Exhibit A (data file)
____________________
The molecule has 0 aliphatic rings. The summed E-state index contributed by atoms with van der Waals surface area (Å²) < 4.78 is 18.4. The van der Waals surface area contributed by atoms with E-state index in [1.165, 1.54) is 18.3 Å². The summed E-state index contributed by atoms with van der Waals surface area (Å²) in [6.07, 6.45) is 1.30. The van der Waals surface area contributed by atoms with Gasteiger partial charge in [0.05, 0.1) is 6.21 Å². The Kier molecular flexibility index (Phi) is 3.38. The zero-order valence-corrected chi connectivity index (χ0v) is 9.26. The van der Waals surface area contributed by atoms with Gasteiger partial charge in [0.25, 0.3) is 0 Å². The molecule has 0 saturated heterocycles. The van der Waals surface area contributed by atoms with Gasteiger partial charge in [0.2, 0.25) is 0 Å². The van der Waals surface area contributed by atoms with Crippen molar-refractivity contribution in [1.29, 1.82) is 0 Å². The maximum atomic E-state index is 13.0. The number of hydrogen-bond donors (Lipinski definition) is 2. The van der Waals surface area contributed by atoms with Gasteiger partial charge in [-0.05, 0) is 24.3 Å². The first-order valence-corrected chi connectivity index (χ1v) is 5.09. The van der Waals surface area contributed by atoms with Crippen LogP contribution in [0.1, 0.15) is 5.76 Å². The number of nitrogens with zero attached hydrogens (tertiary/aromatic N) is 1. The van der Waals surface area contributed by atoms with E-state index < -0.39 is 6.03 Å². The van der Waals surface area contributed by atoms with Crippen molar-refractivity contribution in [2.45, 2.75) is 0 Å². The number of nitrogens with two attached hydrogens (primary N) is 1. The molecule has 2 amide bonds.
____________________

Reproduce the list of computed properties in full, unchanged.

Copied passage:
The molecule has 0 aliphatic rings. The summed E-state index contributed by atoms with van der Waals surface area (Å²) < 4.78 is 18.4. The van der Waals surface area contributed by atoms with E-state index in [1.165, 1.54) is 18.3 Å². The summed E-state index contributed by atoms with van der Waals surface area (Å²) in [6.07, 6.45) is 1.30. The van der Waals surface area contributed by atoms with Gasteiger partial charge in [0.05, 0.1) is 6.21 Å². The Kier molecular flexibility index (Phi) is 3.38. The zero-order valence-corrected chi connectivity index (χ0v) is 9.26. The van der Waals surface area contributed by atoms with Gasteiger partial charge in [0.25, 0.3) is 0 Å². The molecule has 0 saturated heterocycles. The van der Waals surface area contributed by atoms with Gasteiger partial charge in [0.2, 0.25) is 0 Å². The van der Waals surface area contributed by atoms with Crippen molar-refractivity contribution in [1.29, 1.82) is 0 Å². The maximum atomic E-state index is 13.0. The number of hydrogen-bond donors (Lipinski definition) is 2. The van der Waals surface area contributed by atoms with Gasteiger partial charge in [-0.05, 0) is 24.3 Å². The first-order valence-corrected chi connectivity index (χ1v) is 5.09. The van der Waals surface area contributed by atoms with Crippen LogP contribution in [0.1, 0.15) is 5.76 Å². The number of nitrogens with zero attached hydrogens (tertiary/aromatic N) is 1. The van der Waals surface area contributed by atoms with E-state index < -0.39 is 6.03 Å². The van der Waals surface area contributed by atoms with Crippen molar-refractivity contribution in [2.45, 2.75) is 0 Å². The number of nitrogens with two attached hydrogens (primary N) is 1. The molecule has 2 amide bonds.